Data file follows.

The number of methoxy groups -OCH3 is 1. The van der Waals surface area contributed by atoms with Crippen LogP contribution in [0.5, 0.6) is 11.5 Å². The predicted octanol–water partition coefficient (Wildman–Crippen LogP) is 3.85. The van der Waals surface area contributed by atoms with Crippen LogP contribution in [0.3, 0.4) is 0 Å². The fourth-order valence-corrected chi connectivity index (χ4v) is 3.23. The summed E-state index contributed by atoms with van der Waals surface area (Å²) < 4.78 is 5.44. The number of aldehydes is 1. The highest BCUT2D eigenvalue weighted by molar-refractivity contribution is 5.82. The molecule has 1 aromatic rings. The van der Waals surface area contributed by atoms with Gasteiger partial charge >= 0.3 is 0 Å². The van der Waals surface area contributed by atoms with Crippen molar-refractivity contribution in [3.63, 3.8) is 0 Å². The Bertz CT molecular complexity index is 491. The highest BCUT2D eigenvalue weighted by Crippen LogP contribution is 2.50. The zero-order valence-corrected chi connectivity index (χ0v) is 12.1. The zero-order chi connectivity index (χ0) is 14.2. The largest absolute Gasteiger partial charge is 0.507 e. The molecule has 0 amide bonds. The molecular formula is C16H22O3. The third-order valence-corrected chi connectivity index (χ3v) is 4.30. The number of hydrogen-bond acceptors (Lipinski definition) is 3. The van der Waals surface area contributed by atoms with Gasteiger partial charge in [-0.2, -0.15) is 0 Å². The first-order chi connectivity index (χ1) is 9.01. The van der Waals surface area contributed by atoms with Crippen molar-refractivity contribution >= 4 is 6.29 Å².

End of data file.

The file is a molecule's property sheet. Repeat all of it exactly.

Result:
The number of methoxy groups -OCH3 is 1. The van der Waals surface area contributed by atoms with Crippen LogP contribution in [0.5, 0.6) is 11.5 Å². The predicted octanol–water partition coefficient (Wildman–Crippen LogP) is 3.85. The van der Waals surface area contributed by atoms with Crippen LogP contribution in [0.3, 0.4) is 0 Å². The fourth-order valence-corrected chi connectivity index (χ4v) is 3.23. The summed E-state index contributed by atoms with van der Waals surface area (Å²) < 4.78 is 5.44. The number of aldehydes is 1. The highest BCUT2D eigenvalue weighted by molar-refractivity contribution is 5.82. The molecule has 1 aromatic rings. The van der Waals surface area contributed by atoms with Gasteiger partial charge >= 0.3 is 0 Å². The van der Waals surface area contributed by atoms with Crippen molar-refractivity contribution in [3.63, 3.8) is 0 Å². The Bertz CT molecular complexity index is 491. The highest BCUT2D eigenvalue weighted by Crippen LogP contribution is 2.50. The zero-order valence-corrected chi connectivity index (χ0v) is 12.1. The zero-order chi connectivity index (χ0) is 14.2. The largest absolute Gasteiger partial charge is 0.507 e. The molecule has 0 amide bonds. The molecular formula is C16H22O3. The third-order valence-corrected chi connectivity index (χ3v) is 4.30. The number of hydrogen-bond acceptors (Lipinski definition) is 3. The van der Waals surface area contributed by atoms with Gasteiger partial charge in [-0.2, -0.15) is 0 Å². The first-order chi connectivity index (χ1) is 9.01. The van der Waals surface area contributed by atoms with Crippen molar-refractivity contribution >= 4 is 6.29 Å².